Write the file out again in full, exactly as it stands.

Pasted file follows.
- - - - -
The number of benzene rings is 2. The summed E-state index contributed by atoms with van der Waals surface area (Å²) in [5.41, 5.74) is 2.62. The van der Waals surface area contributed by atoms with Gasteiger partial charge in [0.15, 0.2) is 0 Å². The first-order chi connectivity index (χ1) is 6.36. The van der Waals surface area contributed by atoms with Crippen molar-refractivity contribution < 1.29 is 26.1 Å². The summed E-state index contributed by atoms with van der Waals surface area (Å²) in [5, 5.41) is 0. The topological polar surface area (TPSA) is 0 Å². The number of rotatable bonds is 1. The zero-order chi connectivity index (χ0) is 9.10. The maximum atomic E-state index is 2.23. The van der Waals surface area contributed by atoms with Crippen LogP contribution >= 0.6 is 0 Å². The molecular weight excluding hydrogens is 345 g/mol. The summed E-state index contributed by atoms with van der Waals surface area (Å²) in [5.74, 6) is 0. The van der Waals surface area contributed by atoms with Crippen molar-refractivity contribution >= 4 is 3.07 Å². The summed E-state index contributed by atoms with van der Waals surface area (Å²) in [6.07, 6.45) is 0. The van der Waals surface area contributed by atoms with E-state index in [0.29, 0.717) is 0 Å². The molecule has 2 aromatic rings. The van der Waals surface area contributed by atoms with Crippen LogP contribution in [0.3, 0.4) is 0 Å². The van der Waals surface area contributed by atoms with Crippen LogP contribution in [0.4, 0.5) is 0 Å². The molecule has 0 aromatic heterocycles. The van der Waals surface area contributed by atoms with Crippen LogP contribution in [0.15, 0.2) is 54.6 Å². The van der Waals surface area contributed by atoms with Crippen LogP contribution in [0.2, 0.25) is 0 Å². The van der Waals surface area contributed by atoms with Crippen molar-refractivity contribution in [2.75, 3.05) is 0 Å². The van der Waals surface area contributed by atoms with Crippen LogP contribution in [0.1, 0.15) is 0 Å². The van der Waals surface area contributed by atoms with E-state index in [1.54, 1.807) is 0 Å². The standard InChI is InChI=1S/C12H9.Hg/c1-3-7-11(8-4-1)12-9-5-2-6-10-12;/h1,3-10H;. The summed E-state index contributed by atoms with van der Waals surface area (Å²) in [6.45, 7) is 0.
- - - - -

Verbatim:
The number of benzene rings is 2. The summed E-state index contributed by atoms with van der Waals surface area (Å²) in [5.41, 5.74) is 2.62. The van der Waals surface area contributed by atoms with Gasteiger partial charge in [0.15, 0.2) is 0 Å². The first-order chi connectivity index (χ1) is 6.36. The van der Waals surface area contributed by atoms with Crippen molar-refractivity contribution < 1.29 is 26.1 Å². The summed E-state index contributed by atoms with van der Waals surface area (Å²) in [5, 5.41) is 0. The topological polar surface area (TPSA) is 0 Å². The number of rotatable bonds is 1. The zero-order chi connectivity index (χ0) is 9.10. The maximum atomic E-state index is 2.23. The van der Waals surface area contributed by atoms with Crippen LogP contribution >= 0.6 is 0 Å². The molecular weight excluding hydrogens is 345 g/mol. The summed E-state index contributed by atoms with van der Waals surface area (Å²) in [5.74, 6) is 0. The van der Waals surface area contributed by atoms with Crippen molar-refractivity contribution >= 4 is 3.07 Å². The summed E-state index contributed by atoms with van der Waals surface area (Å²) in [6.07, 6.45) is 0. The van der Waals surface area contributed by atoms with E-state index in [0.29, 0.717) is 0 Å². The molecule has 2 aromatic rings. The van der Waals surface area contributed by atoms with Crippen LogP contribution in [0.3, 0.4) is 0 Å². The van der Waals surface area contributed by atoms with Crippen LogP contribution in [0.4, 0.5) is 0 Å². The molecule has 0 aromatic heterocycles. The van der Waals surface area contributed by atoms with Crippen LogP contribution in [0.15, 0.2) is 54.6 Å². The van der Waals surface area contributed by atoms with Crippen LogP contribution in [0.2, 0.25) is 0 Å². The van der Waals surface area contributed by atoms with Crippen molar-refractivity contribution in [2.75, 3.05) is 0 Å². The van der Waals surface area contributed by atoms with Crippen LogP contribution in [0.1, 0.15) is 0 Å². The van der Waals surface area contributed by atoms with E-state index in [1.54, 1.807) is 0 Å². The standard InChI is InChI=1S/C12H9.Hg/c1-3-7-11(8-4-1)12-9-5-2-6-10-12;/h1,3-10H;. The summed E-state index contributed by atoms with van der Waals surface area (Å²) in [6.45, 7) is 0.